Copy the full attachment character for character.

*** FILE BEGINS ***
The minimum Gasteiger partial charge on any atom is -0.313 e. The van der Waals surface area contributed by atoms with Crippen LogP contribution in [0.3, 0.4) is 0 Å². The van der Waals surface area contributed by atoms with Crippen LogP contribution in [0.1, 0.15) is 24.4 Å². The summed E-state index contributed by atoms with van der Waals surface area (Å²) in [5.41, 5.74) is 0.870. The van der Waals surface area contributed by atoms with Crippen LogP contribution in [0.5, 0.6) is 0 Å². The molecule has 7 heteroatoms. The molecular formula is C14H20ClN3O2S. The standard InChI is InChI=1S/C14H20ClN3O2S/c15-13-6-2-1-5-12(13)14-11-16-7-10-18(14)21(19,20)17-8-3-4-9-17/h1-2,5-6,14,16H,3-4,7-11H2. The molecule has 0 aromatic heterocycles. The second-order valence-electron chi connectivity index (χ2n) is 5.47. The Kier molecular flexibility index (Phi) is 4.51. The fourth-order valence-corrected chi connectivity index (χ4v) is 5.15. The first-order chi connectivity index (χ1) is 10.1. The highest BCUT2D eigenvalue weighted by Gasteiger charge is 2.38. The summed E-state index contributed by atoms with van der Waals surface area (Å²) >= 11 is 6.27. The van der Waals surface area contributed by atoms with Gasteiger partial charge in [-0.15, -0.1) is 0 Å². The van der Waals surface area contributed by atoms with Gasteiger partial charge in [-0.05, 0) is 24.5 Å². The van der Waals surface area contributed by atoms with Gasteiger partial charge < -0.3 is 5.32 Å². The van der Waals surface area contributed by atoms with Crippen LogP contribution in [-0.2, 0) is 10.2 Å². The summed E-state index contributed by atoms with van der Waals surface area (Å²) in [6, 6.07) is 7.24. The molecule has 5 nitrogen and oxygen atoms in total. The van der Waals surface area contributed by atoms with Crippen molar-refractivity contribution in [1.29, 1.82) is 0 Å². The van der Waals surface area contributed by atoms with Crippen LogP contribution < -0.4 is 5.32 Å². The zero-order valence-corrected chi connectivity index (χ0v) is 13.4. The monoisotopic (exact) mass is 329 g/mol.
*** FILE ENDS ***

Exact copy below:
The minimum Gasteiger partial charge on any atom is -0.313 e. The van der Waals surface area contributed by atoms with Crippen LogP contribution in [0.3, 0.4) is 0 Å². The van der Waals surface area contributed by atoms with Crippen LogP contribution in [0.1, 0.15) is 24.4 Å². The summed E-state index contributed by atoms with van der Waals surface area (Å²) in [5.41, 5.74) is 0.870. The van der Waals surface area contributed by atoms with Crippen LogP contribution in [0.5, 0.6) is 0 Å². The molecule has 7 heteroatoms. The molecular formula is C14H20ClN3O2S. The standard InChI is InChI=1S/C14H20ClN3O2S/c15-13-6-2-1-5-12(13)14-11-16-7-10-18(14)21(19,20)17-8-3-4-9-17/h1-2,5-6,14,16H,3-4,7-11H2. The molecule has 0 aromatic heterocycles. The second-order valence-electron chi connectivity index (χ2n) is 5.47. The Kier molecular flexibility index (Phi) is 4.51. The fourth-order valence-corrected chi connectivity index (χ4v) is 5.15. The first-order chi connectivity index (χ1) is 10.1. The highest BCUT2D eigenvalue weighted by Gasteiger charge is 2.38. The summed E-state index contributed by atoms with van der Waals surface area (Å²) >= 11 is 6.27. The van der Waals surface area contributed by atoms with Gasteiger partial charge in [-0.15, -0.1) is 0 Å². The van der Waals surface area contributed by atoms with Gasteiger partial charge in [-0.05, 0) is 24.5 Å². The van der Waals surface area contributed by atoms with Gasteiger partial charge < -0.3 is 5.32 Å². The van der Waals surface area contributed by atoms with Crippen LogP contribution in [-0.2, 0) is 10.2 Å². The summed E-state index contributed by atoms with van der Waals surface area (Å²) in [6, 6.07) is 7.24. The molecule has 5 nitrogen and oxygen atoms in total. The van der Waals surface area contributed by atoms with Crippen molar-refractivity contribution in [1.29, 1.82) is 0 Å². The van der Waals surface area contributed by atoms with Crippen LogP contribution < -0.4 is 5.32 Å². The zero-order valence-corrected chi connectivity index (χ0v) is 13.4. The monoisotopic (exact) mass is 329 g/mol.